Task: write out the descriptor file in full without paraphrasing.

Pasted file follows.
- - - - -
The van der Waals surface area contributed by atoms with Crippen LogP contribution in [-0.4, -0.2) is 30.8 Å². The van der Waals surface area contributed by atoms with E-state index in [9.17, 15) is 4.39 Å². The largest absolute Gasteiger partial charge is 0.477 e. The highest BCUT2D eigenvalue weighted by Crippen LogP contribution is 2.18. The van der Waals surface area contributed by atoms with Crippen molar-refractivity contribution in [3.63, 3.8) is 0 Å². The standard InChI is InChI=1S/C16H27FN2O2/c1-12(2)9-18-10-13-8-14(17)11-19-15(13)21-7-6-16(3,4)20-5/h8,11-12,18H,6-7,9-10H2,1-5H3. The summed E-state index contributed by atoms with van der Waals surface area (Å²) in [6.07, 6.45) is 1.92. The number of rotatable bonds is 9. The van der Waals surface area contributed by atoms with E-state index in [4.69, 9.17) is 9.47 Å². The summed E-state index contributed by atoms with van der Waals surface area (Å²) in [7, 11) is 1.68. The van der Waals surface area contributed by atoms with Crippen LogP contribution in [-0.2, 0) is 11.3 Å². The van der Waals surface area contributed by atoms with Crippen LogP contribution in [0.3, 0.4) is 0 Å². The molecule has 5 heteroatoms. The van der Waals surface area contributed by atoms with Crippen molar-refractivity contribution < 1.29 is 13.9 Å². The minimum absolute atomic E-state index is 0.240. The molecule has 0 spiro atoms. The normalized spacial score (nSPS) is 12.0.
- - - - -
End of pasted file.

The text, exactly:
The van der Waals surface area contributed by atoms with Crippen LogP contribution in [-0.4, -0.2) is 30.8 Å². The van der Waals surface area contributed by atoms with E-state index in [9.17, 15) is 4.39 Å². The largest absolute Gasteiger partial charge is 0.477 e. The highest BCUT2D eigenvalue weighted by Crippen LogP contribution is 2.18. The van der Waals surface area contributed by atoms with Crippen molar-refractivity contribution in [3.63, 3.8) is 0 Å². The standard InChI is InChI=1S/C16H27FN2O2/c1-12(2)9-18-10-13-8-14(17)11-19-15(13)21-7-6-16(3,4)20-5/h8,11-12,18H,6-7,9-10H2,1-5H3. The summed E-state index contributed by atoms with van der Waals surface area (Å²) in [6.07, 6.45) is 1.92. The number of rotatable bonds is 9. The van der Waals surface area contributed by atoms with E-state index in [4.69, 9.17) is 9.47 Å². The summed E-state index contributed by atoms with van der Waals surface area (Å²) in [7, 11) is 1.68. The van der Waals surface area contributed by atoms with Crippen LogP contribution in [-0.2, 0) is 11.3 Å². The van der Waals surface area contributed by atoms with Crippen LogP contribution in [0.3, 0.4) is 0 Å². The molecule has 5 heteroatoms. The van der Waals surface area contributed by atoms with Crippen molar-refractivity contribution < 1.29 is 13.9 Å². The minimum absolute atomic E-state index is 0.240. The molecule has 0 spiro atoms. The normalized spacial score (nSPS) is 12.0.